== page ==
Australian Embassy holds 9th Asia Pacific Policy Forum AUSTRALIA, PHILIPPINES SEEK TO BUILD BRIDGES BETWEEN COMMUNITIES
As part of Australia’s commitment to support peace and development in the region, the Australian Embassy, in conjunction with the Philippine Council for Islam and Democracy (PCID), held the ninth Asia Pacific Policy Forum on 19 June 2006 to discuss “Building bridges between communities: the case of Muslim minorities”.
Australian Ambassador Tony Hely pose with
forum speakers and moderators at the
conclusion of Manila’s 9th Asia Pacific Policy Forum
The forum, which was attended by more than 90 participants from government, civil society and a range of Muslim groups, explored ways to build stronger bridges of cooperation and mutual understanding, promote multiculturalism, break the link
between prejudice and radicalisation, and give ordinary members of the community a greater voice.
“The event identified concrete steps that could be taken to build bridges between the Muslim community and other communities in the Philippines, including through education, inter-faith and intra-faith dialogue, the media and women-led initiatives”, said Australian Ambassador to the Philippines Tony Hely.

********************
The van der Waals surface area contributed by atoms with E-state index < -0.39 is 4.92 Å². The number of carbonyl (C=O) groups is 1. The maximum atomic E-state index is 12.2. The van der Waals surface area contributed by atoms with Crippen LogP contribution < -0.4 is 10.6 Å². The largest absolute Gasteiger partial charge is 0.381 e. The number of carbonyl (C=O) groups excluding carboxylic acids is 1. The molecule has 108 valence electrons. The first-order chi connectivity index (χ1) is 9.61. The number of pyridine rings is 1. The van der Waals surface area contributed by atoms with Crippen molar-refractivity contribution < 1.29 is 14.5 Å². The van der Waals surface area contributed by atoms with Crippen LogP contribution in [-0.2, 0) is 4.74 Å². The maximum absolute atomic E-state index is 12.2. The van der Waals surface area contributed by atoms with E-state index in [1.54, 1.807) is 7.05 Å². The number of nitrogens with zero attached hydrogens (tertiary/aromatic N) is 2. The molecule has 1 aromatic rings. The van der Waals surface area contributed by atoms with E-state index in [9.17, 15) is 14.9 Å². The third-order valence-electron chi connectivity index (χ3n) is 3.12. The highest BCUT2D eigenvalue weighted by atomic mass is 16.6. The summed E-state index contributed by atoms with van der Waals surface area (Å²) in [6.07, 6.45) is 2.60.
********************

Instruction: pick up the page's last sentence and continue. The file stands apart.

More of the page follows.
Participants were able to draw upon the Australian experience. In Australia, representatives of the Muslim community and government work closely to challenge extremism and promote common goals of harmony and mutual understanding.
The forum’s keynote speaker, Dr Ameer Ali, who is the head of Australia’s Muslim Community Reference Group and the former president of the Australian Federation of Islamic Councils, said: “Australia is a shining example of how democracy works successfully in a multicultural setting. No religion preaches hatred and no decent government is going to tolerate hate mongers in its midst. While a government should take tough measures to eradicate inter-communal hatred and violence and safeguard the security of the nation and its people it should also act with maturity and equanimity to resolve the issues that cause disharmony in a multicultural society.”
A number of influential Filipino leaders also shared their insights on the topic, including: Dr Santanina Tillah Rasul, Convenor of the Muslim Women Peace Advocates and Chair of Magbassa Kita Foundation; Defense Undersecretary Ernesto Carolina; Mr Bart Guingona, President of [email protected] Foundation; Ms Samira Gutoc-Tomawis, freelance journalist and founding member of the Young Moro Professionals Network; Dr Hamid Barra, Dean of the Mindanao State University King Faisal Centre for Islamic, Arabic and Asian Studies in Marawi; and Ms Amina Rasul, lead convenor of the Philippine Council for Islam and Democracy.
The forum was held ahead of the expansion of Australia’s development program in the Philippines, which will be part of the doubling of Australia’s global aid budget by 2010. “Social harmony is a precursor to sustainable and equitable growth and development” said Ambassador Hely. Presently, some 60 percent of Australia’s annual $60 million plus development program is directed to Mindanao.